Health-care providers, Northern Trust make investment in Chicago West Side

By Igor Studenkov For Chronicle Media

American Medical Association, Northern Trust and the Chicago hospitals and healthcare providers are teaming up with nonprofit lenders to invest in businesses and community organizations throughout the West Side (Photo by Igor Studenkov/for Chronicle Media)

As several health-care professionals and city elected officials emphasized during the Feb. 26 press conference, many residents of the West Side of Chicago have to travel outside their neighborhoods to get any kind of medical care — and that can literally make a difference between life and death.

That is why West Side United, a collaboration of health systems and hospitals, is using the funding it obtained from Chicago-based Northern Trust bank and four nonprofit lenders to invest in organizations that look to improve the quality of life for West Side residents. The idea is to not only improve access to medical care, but to address other issues that affect their quality of life, such as lack of job opportunities, quality education and safe housing.

Mayor Lori Lightfoot touted the push as something that complemented the city’s Invest South/West initiative, which looks to put more city resources into South Side and West Side communities that haven’t historically seen consistent city investment.

West Side United was established in 2017 by six hospitals and health systems, most of which are based on the West Side or have West Side presence. That includes North Lawndale-based Sinai Health System, and three institutions based in the Illinois Medical District — the Cook County Health system, Rush Medical Center and University of Illinois Hospital & Health Sciences System.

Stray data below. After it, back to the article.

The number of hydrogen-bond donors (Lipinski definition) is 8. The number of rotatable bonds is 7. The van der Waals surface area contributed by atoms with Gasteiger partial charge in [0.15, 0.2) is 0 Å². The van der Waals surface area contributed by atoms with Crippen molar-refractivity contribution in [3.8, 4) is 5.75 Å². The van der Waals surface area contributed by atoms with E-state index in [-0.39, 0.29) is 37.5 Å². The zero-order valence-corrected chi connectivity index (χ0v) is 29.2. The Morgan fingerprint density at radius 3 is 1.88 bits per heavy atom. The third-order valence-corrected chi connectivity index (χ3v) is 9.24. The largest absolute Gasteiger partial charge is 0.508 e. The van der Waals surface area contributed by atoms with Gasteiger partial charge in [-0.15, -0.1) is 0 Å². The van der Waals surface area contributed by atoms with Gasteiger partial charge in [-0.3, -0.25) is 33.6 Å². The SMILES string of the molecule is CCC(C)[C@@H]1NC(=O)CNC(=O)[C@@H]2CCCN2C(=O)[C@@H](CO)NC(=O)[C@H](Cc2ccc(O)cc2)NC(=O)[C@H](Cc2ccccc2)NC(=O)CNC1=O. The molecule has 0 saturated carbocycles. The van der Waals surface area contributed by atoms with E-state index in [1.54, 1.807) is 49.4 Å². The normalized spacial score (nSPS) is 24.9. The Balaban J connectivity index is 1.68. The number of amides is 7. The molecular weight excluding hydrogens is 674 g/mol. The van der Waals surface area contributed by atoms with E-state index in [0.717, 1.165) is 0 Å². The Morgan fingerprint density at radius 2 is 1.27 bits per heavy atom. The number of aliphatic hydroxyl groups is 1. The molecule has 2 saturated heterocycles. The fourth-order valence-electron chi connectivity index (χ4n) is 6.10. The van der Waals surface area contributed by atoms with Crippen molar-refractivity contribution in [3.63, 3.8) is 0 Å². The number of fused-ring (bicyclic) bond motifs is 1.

AMITA Health system has several facilities in the neighboring Humboldt Park, while Lurie Children’s Hospital of Chicago is the only one of the founding partners that’s based on the North Side. The six institutions believed that they must do more to not only improve healthcare on the West Side, but to address economic, infrastructural and educational factors that affect the residents’ quality of life.

Most recently, American Medical Association, a Magnificent Mile-based association of physicians and medical students, joined in. In a statement posted on the organization’s website, Patrice Harris, AMA’s president, wrote that the organization shares West Side United’s concerns.

“The health of a community is largely and most often defined by factors outside the walls of our hospitals and clinics, such as access to affordable housing, healthy food, safe neighborhoods, economic opportunities and high-quality schools,” she wrote. “Even something as simple as access to safe and reliable public transportation to make a doctor’s appointment can boost a patient’s health and ability to navigate the health system. As physicians and leaders in medicine, we cannot be silent on this issue when there is so much need and so much at stake.”

To address those issues, the West Side United partners agreed to contribute $7.7 million — with the AMA providing $2 million — to provide loan capital West Side small businesses and community organizations based on “the community’s needs, such as improving access to affordable housing and healthy foods, financing local business projects, or supporting job creation efforts and educational programs.” The funding will be spread over the course of the next two to five years. According to their joint press release, the focus will be on Austin, East Garfield Park, West Garfield Park, Humboldt Park, Pilsen, Near West Side, West Town, North Lawndale and Little Village. Four nonprofit lenders — IFF, the Chicago Community Loan Fund, Local Initiatives Support Corporation, and Accion Chicago — will decide which organizations will get the funding. The Northern Trust is kicking in the additional $1.5 million, and West Side United is open to more organizations contributing.